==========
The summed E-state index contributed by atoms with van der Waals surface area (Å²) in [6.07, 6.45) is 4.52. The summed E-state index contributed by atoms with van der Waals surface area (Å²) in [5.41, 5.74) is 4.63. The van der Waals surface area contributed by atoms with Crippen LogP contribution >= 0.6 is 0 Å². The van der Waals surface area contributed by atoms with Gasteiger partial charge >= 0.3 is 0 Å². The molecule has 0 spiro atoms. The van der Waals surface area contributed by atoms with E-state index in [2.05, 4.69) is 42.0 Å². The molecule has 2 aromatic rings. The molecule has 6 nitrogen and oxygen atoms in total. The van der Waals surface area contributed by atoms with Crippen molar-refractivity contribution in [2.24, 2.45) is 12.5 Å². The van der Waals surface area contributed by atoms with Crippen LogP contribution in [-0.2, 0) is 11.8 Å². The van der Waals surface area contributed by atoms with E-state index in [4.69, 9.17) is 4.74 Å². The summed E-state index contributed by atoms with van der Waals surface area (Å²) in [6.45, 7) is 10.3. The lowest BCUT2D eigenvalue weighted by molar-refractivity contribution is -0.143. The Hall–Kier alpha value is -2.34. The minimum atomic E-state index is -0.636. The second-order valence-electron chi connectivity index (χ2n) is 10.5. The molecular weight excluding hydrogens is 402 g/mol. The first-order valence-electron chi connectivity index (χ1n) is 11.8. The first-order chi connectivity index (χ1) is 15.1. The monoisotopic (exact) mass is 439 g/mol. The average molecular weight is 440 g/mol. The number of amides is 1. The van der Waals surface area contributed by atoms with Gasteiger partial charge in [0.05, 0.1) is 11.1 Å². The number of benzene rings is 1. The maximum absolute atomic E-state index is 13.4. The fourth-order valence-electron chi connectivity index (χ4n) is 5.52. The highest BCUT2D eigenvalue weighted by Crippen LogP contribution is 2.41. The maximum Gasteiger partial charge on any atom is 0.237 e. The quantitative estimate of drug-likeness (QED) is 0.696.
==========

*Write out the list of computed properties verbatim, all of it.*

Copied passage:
The summed E-state index contributed by atoms with van der Waals surface area (Å²) in [6.07, 6.45) is 4.52. The summed E-state index contributed by atoms with van der Waals surface area (Å²) in [5.41, 5.74) is 4.63. The van der Waals surface area contributed by atoms with Crippen LogP contribution >= 0.6 is 0 Å². The van der Waals surface area contributed by atoms with Gasteiger partial charge >= 0.3 is 0 Å². The molecule has 0 spiro atoms. The van der Waals surface area contributed by atoms with E-state index in [2.05, 4.69) is 42.0 Å². The molecule has 2 aromatic rings. The molecule has 6 nitrogen and oxygen atoms in total. The van der Waals surface area contributed by atoms with Crippen molar-refractivity contribution in [2.24, 2.45) is 12.5 Å². The van der Waals surface area contributed by atoms with Crippen LogP contribution in [-0.2, 0) is 11.8 Å². The van der Waals surface area contributed by atoms with E-state index in [4.69, 9.17) is 4.74 Å². The summed E-state index contributed by atoms with van der Waals surface area (Å²) in [6.45, 7) is 10.3. The lowest BCUT2D eigenvalue weighted by molar-refractivity contribution is -0.143. The Hall–Kier alpha value is -2.34. The minimum atomic E-state index is -0.636. The second-order valence-electron chi connectivity index (χ2n) is 10.5. The molecular weight excluding hydrogens is 402 g/mol. The first-order valence-electron chi connectivity index (χ1n) is 11.8. The first-order chi connectivity index (χ1) is 15.1. The monoisotopic (exact) mass is 439 g/mol. The average molecular weight is 440 g/mol. The number of amides is 1. The van der Waals surface area contributed by atoms with Gasteiger partial charge in [0.05, 0.1) is 11.1 Å². The number of benzene rings is 1. The maximum absolute atomic E-state index is 13.4. The fourth-order valence-electron chi connectivity index (χ4n) is 5.52. The highest BCUT2D eigenvalue weighted by Crippen LogP contribution is 2.41. The maximum Gasteiger partial charge on any atom is 0.237 e. The quantitative estimate of drug-likeness (QED) is 0.696.